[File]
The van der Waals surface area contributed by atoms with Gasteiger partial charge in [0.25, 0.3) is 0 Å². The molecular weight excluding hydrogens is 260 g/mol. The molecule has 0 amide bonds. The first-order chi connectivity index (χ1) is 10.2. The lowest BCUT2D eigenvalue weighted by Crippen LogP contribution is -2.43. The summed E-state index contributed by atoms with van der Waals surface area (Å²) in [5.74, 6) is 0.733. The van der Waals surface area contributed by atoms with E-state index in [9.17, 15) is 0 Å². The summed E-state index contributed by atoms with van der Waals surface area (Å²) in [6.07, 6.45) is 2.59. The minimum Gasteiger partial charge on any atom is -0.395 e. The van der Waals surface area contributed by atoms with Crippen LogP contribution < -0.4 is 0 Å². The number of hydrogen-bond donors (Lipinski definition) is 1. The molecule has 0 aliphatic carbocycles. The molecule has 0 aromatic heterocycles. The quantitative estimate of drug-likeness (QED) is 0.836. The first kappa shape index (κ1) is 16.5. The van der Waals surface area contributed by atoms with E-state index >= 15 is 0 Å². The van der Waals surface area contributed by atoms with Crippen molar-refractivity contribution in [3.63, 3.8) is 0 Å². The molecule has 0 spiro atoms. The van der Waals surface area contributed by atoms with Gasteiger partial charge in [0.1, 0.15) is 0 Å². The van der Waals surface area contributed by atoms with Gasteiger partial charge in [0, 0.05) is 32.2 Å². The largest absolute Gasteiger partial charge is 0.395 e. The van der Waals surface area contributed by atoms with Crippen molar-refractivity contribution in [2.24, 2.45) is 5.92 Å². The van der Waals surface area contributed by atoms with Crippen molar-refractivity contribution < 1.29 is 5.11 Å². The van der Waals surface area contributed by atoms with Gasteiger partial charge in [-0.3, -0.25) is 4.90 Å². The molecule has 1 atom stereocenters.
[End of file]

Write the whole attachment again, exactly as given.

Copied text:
The van der Waals surface area contributed by atoms with Gasteiger partial charge in [0.25, 0.3) is 0 Å². The molecular weight excluding hydrogens is 260 g/mol. The molecule has 0 amide bonds. The first-order chi connectivity index (χ1) is 10.2. The lowest BCUT2D eigenvalue weighted by Crippen LogP contribution is -2.43. The summed E-state index contributed by atoms with van der Waals surface area (Å²) in [5.74, 6) is 0.733. The van der Waals surface area contributed by atoms with E-state index in [9.17, 15) is 0 Å². The summed E-state index contributed by atoms with van der Waals surface area (Å²) in [6.07, 6.45) is 2.59. The minimum Gasteiger partial charge on any atom is -0.395 e. The van der Waals surface area contributed by atoms with Crippen LogP contribution < -0.4 is 0 Å². The number of hydrogen-bond donors (Lipinski definition) is 1. The molecule has 0 aliphatic carbocycles. The molecule has 0 aromatic heterocycles. The quantitative estimate of drug-likeness (QED) is 0.836. The first kappa shape index (κ1) is 16.5. The van der Waals surface area contributed by atoms with E-state index >= 15 is 0 Å². The van der Waals surface area contributed by atoms with Crippen molar-refractivity contribution in [3.63, 3.8) is 0 Å². The molecule has 0 spiro atoms. The van der Waals surface area contributed by atoms with Gasteiger partial charge in [0.1, 0.15) is 0 Å². The van der Waals surface area contributed by atoms with Gasteiger partial charge in [0, 0.05) is 32.2 Å². The largest absolute Gasteiger partial charge is 0.395 e. The van der Waals surface area contributed by atoms with Crippen molar-refractivity contribution in [2.24, 2.45) is 5.92 Å². The van der Waals surface area contributed by atoms with Crippen molar-refractivity contribution < 1.29 is 5.11 Å². The van der Waals surface area contributed by atoms with Gasteiger partial charge in [-0.3, -0.25) is 4.90 Å². The molecule has 1 atom stereocenters.